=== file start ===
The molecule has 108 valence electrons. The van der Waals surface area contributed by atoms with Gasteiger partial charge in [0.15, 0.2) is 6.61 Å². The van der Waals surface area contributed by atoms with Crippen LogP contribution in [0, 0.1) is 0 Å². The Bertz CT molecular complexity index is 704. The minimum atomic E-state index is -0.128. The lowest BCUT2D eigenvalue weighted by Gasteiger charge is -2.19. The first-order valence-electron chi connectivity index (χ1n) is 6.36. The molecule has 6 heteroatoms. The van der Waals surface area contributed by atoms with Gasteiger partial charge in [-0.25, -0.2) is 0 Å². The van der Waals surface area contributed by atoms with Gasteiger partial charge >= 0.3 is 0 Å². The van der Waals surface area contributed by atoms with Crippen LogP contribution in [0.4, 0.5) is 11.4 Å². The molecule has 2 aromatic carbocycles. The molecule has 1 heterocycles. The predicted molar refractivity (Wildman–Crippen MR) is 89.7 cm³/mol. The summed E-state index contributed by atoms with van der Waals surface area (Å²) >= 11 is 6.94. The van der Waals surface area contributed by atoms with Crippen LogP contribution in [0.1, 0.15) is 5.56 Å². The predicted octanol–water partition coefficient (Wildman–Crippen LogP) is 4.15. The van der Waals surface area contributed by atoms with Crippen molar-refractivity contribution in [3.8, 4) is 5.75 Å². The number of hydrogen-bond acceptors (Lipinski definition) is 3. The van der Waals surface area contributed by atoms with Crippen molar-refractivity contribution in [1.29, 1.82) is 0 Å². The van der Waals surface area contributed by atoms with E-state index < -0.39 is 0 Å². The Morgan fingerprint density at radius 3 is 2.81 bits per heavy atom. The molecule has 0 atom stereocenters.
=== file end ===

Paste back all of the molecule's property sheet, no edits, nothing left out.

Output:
The molecule has 108 valence electrons. The van der Waals surface area contributed by atoms with Gasteiger partial charge in [0.15, 0.2) is 6.61 Å². The van der Waals surface area contributed by atoms with Crippen LogP contribution in [0, 0.1) is 0 Å². The Bertz CT molecular complexity index is 704. The minimum atomic E-state index is -0.128. The lowest BCUT2D eigenvalue weighted by Gasteiger charge is -2.19. The first-order valence-electron chi connectivity index (χ1n) is 6.36. The molecule has 6 heteroatoms. The van der Waals surface area contributed by atoms with Gasteiger partial charge in [-0.25, -0.2) is 0 Å². The van der Waals surface area contributed by atoms with Gasteiger partial charge >= 0.3 is 0 Å². The van der Waals surface area contributed by atoms with Crippen LogP contribution in [0.4, 0.5) is 11.4 Å². The molecule has 2 aromatic carbocycles. The molecule has 1 heterocycles. The predicted molar refractivity (Wildman–Crippen MR) is 89.7 cm³/mol. The summed E-state index contributed by atoms with van der Waals surface area (Å²) >= 11 is 6.94. The van der Waals surface area contributed by atoms with Crippen LogP contribution in [0.1, 0.15) is 5.56 Å². The predicted octanol–water partition coefficient (Wildman–Crippen LogP) is 4.15. The van der Waals surface area contributed by atoms with Crippen molar-refractivity contribution in [3.8, 4) is 5.75 Å². The number of hydrogen-bond acceptors (Lipinski definition) is 3. The van der Waals surface area contributed by atoms with Crippen molar-refractivity contribution in [1.29, 1.82) is 0 Å². The van der Waals surface area contributed by atoms with E-state index < -0.39 is 0 Å². The Morgan fingerprint density at radius 3 is 2.81 bits per heavy atom. The molecule has 0 atom stereocenters.